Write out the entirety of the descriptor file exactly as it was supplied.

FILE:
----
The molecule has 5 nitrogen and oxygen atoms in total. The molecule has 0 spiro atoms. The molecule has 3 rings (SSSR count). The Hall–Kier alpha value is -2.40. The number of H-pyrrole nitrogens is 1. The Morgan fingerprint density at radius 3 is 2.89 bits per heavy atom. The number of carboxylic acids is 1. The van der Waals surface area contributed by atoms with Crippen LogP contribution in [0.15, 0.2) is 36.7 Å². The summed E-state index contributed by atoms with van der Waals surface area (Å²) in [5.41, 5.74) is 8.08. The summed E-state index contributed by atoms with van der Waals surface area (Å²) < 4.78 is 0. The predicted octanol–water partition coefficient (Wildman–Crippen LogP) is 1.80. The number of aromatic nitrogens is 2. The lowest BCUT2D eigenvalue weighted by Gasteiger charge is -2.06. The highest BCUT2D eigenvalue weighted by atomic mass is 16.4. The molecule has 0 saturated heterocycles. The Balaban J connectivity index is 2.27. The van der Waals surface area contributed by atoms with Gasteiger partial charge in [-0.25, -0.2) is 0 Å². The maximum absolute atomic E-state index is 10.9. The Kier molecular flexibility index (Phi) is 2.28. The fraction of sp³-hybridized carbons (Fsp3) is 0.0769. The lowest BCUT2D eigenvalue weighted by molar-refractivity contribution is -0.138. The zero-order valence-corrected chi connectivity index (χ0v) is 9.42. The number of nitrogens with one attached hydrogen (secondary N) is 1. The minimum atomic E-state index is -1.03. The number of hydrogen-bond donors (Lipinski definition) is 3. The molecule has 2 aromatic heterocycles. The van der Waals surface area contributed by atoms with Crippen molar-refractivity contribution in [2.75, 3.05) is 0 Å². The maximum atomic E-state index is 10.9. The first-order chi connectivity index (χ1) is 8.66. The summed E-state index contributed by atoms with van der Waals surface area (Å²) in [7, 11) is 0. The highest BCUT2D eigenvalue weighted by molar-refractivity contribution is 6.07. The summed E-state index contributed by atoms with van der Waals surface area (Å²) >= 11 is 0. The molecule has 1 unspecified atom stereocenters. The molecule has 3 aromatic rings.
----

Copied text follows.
The molecule has 5 nitrogen and oxygen atoms in total. The molecule has 0 spiro atoms. The molecule has 3 rings (SSSR count). The Hall–Kier alpha value is -2.40. The number of H-pyrrole nitrogens is 1. The Morgan fingerprint density at radius 3 is 2.89 bits per heavy atom. The number of carboxylic acids is 1. The van der Waals surface area contributed by atoms with Crippen LogP contribution in [0.15, 0.2) is 36.7 Å². The summed E-state index contributed by atoms with van der Waals surface area (Å²) in [5.41, 5.74) is 8.08. The summed E-state index contributed by atoms with van der Waals surface area (Å²) < 4.78 is 0. The predicted octanol–water partition coefficient (Wildman–Crippen LogP) is 1.80. The number of aromatic nitrogens is 2. The lowest BCUT2D eigenvalue weighted by Gasteiger charge is -2.06. The highest BCUT2D eigenvalue weighted by atomic mass is 16.4. The molecule has 0 saturated heterocycles. The Balaban J connectivity index is 2.27. The van der Waals surface area contributed by atoms with Gasteiger partial charge in [-0.25, -0.2) is 0 Å². The maximum absolute atomic E-state index is 10.9. The Kier molecular flexibility index (Phi) is 2.28. The fraction of sp³-hybridized carbons (Fsp3) is 0.0769. The lowest BCUT2D eigenvalue weighted by molar-refractivity contribution is -0.138. The zero-order valence-corrected chi connectivity index (χ0v) is 9.42. The number of nitrogens with one attached hydrogen (secondary N) is 1. The minimum atomic E-state index is -1.03. The number of hydrogen-bond donors (Lipinski definition) is 3. The molecule has 2 aromatic heterocycles. The van der Waals surface area contributed by atoms with Crippen molar-refractivity contribution in [2.75, 3.05) is 0 Å². The maximum atomic E-state index is 10.9. The first-order chi connectivity index (χ1) is 8.66. The summed E-state index contributed by atoms with van der Waals surface area (Å²) in [7, 11) is 0. The highest BCUT2D eigenvalue weighted by molar-refractivity contribution is 6.07. The summed E-state index contributed by atoms with van der Waals surface area (Å²) >= 11 is 0. The molecule has 1 unspecified atom stereocenters. The molecule has 3 aromatic rings.